From the Observer and Telegraph.
We invite the attention of our readers to the proceedings of a meeting of the citizens of this place-which may be found in another column. It appears that the meeting ventured to take the responsibility of appointing a county meeting to be held at Ravanna on the 9th inst., to take into consideration the propriety of again petitioning Congress in behalf of the Indians; of asking the repeal of the offensive Post-Office Law, and the abolition of Slavery within the limits of the District of Columbia. These are great objects, and worthy a Nation's regard.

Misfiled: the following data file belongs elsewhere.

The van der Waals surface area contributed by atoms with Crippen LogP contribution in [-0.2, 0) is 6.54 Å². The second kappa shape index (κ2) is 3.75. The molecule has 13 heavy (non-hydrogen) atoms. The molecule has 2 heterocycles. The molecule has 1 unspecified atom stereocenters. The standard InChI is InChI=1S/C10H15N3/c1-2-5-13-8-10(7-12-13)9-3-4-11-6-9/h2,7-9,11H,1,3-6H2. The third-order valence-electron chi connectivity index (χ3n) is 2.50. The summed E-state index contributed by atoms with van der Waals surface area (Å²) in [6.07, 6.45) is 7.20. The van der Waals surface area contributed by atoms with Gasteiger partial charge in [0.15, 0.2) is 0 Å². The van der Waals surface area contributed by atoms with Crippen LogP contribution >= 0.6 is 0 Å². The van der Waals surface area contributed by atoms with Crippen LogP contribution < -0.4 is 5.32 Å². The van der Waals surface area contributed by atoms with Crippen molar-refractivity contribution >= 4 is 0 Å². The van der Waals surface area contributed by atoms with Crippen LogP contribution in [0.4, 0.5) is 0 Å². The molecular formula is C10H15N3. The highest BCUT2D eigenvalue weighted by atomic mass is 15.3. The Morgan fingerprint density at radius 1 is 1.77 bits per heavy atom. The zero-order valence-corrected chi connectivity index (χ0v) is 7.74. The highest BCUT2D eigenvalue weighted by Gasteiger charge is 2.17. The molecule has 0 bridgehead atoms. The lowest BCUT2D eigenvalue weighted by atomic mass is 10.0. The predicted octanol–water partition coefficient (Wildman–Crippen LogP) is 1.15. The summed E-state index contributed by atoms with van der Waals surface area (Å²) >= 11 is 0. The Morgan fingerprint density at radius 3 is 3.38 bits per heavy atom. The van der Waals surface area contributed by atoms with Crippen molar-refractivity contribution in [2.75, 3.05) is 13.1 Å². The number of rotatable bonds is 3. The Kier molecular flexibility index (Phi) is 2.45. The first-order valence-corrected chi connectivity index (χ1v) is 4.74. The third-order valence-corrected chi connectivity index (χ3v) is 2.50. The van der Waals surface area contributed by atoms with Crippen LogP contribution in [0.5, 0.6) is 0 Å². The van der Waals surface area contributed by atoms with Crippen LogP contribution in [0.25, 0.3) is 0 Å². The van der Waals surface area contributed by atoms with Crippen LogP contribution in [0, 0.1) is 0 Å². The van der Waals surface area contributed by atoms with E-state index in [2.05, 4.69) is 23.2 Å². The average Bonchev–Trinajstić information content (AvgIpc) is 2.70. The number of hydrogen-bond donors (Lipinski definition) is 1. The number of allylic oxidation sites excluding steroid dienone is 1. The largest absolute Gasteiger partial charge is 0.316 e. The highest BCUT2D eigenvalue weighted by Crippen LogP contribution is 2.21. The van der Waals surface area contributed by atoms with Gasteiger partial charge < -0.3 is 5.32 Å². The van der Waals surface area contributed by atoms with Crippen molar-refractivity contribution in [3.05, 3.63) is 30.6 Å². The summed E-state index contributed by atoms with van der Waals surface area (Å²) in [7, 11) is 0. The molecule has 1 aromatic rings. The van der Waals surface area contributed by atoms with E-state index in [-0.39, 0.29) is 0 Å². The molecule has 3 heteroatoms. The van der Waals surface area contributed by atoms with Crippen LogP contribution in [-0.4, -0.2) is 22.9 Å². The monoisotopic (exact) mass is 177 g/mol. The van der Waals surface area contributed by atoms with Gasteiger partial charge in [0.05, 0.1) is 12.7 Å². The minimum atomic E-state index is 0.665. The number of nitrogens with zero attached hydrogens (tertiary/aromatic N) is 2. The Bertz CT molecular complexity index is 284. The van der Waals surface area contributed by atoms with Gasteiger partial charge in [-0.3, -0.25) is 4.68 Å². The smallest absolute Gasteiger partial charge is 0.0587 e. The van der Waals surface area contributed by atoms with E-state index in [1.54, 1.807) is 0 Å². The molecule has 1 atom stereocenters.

Do not all the reasons which have heretofore availed with the friends of the Indians, remain in full force? Is it not as true at this moment, as it was one year, or two years ago, that they have a right to the lands they occupy-that the peaceable possession of those lands, has been guarantied to them in numerous Treaties, to which the great Seal of the Nation is affixed? And do, they not feel their wrongs as keenly now as they did then? Are not their homes and firesides, as dear to them as ever they were? Would it not be as calamitous now as it would have been then, for them to remove, with all their helpless and decrepid ones, a thousand miles into a barren wilderness? Have a few months disarmed the savage tribes, which wander up and down those regions, of their ferocity, so as to render it safe for the peaceful cultivators of the soil to dwell in their midst? Is it a late thing that 'waters have broken forth in the wilderness, and streams in the desert?' In time, what plea has ever been urged upon the attention of Congress in behalf of the Indians, which may not now be urged? If we do not misjudge, there never has been a time in the history of Indian oppression, so favorable for petitioning as the present. There never has been a time when the subject was better understood both in and out of Congress. There never has been a time when the foes of Indian rights so shockingly outraged the moral feelings of the Country. The extremity of which matters have recently been carried, has awakened a sympathy ' stirred upon interest in behalf of the Indians, which no human eloquence could have called into being. Even in Georgia these mad proceedings have produced a reaction in favor of the Indians, which no other agency could have produced-a reaction which has prostrated the power of her infuriate Governor, and transposed the high trust reposed in him, to another. It is solely in defence of Indian rights that our Missionary brethren are immured with felons in the Georgia Penitentiary. Had they taken the oath of allegiance to Georgia, or removed from within her chartered limits, they would, in so doing, have declared their conviction, that Georgia was right and the Indians wrong. But this they could not do with a good conscience. They chose rather to take up their abode in the cells of a Georgia prison. Their case is identified with that of the Cherokees. While then we petition in behalf of the Indians, we uphold these persecuted and suffering brethren in the course they have pursued, and at the same time implore the interposition which will set them free.